There has been much speculation lately over whether Hillary Clinton is a shoo-in, after all, for the Democratic presidential nomination, let alone the general election. I happen to think the doubts are warranted, not so much because of Hillary's weaknesses, but those of the Democratic Party.
I used to be among those who thought the nomination was Hillary's for the taking but that she would have serious difficulties winning the general election. After observing her relentless commitment to transforming her image, however, I grudgingly softened about Hillary's general election prospects.
Sometime later, I changed my opinion again to wondering whether she even had a lock on the nomination. Lately, those doubts have been validated by certain events and the anxiety of Hillary and her handlers.
The New York Post's Deborah Orin noted that Hillary recently hired a liberal blogger and pandered to antiwar Democrats by promising to abandon Sen. Joe Lieberman (D-Conn.) should he lose the primary and file as an Independent. More significantly, Democratic strategist James Carville and pollster Mark Penn co-wrote a Washington Post op-ed assuring Hillary's electability "if she does run."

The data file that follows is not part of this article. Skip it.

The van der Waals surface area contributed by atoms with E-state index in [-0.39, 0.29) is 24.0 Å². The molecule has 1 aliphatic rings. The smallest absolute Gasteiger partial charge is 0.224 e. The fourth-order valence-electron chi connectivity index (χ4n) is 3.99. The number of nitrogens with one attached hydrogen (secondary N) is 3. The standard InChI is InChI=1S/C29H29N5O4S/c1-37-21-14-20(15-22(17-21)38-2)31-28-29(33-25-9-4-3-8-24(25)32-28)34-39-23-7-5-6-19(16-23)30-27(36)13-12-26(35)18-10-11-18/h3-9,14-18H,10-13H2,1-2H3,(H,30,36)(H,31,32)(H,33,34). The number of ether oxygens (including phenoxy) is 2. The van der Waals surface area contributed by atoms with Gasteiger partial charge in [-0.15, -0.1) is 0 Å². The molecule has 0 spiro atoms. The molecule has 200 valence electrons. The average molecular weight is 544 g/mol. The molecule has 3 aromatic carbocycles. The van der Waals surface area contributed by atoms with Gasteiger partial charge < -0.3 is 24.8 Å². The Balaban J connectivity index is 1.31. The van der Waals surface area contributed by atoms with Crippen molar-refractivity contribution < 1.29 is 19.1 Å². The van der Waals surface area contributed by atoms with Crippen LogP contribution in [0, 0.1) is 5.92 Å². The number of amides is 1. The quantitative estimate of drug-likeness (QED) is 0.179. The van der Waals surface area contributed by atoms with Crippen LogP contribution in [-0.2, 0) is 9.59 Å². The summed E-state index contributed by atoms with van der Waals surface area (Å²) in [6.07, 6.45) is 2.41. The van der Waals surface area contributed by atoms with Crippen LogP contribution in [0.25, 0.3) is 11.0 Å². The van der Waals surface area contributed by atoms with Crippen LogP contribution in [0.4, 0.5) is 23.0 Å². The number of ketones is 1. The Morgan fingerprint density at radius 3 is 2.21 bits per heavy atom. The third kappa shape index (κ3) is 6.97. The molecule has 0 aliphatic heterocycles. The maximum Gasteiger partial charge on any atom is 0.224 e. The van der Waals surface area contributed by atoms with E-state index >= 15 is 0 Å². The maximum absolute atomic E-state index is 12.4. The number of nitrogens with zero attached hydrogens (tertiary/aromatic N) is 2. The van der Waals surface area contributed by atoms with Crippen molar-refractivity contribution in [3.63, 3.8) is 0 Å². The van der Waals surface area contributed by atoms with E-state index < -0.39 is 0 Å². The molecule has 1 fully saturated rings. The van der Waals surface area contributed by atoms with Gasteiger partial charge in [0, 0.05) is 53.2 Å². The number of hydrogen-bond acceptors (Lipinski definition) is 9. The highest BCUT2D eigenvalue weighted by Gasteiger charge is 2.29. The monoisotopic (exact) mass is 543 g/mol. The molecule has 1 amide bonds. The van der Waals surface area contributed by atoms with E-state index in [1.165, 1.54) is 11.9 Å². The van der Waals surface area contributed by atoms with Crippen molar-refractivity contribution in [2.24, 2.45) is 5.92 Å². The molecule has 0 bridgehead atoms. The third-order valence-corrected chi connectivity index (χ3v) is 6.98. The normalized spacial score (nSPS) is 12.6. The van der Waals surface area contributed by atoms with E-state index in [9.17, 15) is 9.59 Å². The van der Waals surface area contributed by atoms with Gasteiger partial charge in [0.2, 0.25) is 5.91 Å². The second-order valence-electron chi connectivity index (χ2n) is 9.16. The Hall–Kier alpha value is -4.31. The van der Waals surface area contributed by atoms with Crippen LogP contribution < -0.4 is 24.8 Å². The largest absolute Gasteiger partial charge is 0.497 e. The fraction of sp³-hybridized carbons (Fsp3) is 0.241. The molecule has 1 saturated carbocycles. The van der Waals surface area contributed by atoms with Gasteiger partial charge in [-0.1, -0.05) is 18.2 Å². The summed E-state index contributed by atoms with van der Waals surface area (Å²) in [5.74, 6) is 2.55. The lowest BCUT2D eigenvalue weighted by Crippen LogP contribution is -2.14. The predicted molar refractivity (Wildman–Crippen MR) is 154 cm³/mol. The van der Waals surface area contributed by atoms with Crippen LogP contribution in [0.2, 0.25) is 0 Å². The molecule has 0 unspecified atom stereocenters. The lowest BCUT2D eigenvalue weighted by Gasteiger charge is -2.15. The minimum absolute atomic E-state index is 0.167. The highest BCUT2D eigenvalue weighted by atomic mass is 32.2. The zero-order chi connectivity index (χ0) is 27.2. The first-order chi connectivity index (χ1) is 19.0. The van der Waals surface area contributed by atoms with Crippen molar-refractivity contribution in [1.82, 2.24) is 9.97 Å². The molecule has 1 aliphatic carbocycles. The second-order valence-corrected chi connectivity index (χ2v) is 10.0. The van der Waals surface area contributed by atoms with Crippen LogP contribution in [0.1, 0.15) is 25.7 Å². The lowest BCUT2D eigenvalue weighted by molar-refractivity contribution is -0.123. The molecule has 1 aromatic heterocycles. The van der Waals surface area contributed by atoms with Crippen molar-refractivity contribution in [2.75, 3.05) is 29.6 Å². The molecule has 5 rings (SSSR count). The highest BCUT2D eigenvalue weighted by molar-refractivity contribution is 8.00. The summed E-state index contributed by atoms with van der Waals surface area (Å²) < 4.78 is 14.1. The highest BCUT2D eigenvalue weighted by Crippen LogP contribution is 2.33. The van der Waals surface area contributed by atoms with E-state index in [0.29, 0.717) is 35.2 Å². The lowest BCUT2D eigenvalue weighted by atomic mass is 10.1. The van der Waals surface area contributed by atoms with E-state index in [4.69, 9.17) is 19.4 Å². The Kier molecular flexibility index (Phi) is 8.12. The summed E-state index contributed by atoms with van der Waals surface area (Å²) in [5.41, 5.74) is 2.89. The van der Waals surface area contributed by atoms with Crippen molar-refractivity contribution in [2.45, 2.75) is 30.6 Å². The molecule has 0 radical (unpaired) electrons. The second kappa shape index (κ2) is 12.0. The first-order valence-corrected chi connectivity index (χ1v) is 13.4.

What has made this woman of steel so nervous all of a sudden? We've all witnessed the antiwar left's rage at Hillary over her "betrayal" on Iraq. We've seen her dissed by Cindy Sheehan and Hollywood elites. She probably thought she could safely write off those snubs as coming from the fringe.
But a June poll in Iowa doubtlessly did get her attention. She came in second place, trailing John Edwards by four percent. This jolt has her scrambling between professing her hawkish bona-fides on the one hand (in the Washington Post), and denying them on the other in the blogosphere and her Lieberman pronouncement.
While Hillary is certainly a unique customer, most of her current dilemma is symptomatic of problems of the Democratic Party at large. Her perceived need constantly to vacillate between pro-war and antiwar positions is definitely her problem, all right, but it is also the problem of the entire party, no matter whom it chooses to nominate in 2008.
You'll recall that in 2004, Democrats chose their candidate, John Kerry, by default, because compared to the more dynamic and energizing Howard Dean, he was more "electable." Kerry was hardly anyone's first choice, and he wasn't really "electable." He was just less unelectable than the volatile, unstable Dean, whose volatility and instability better serve at the party chairmanship level, where they can fuel his fire-breathing diatribes against Republicans.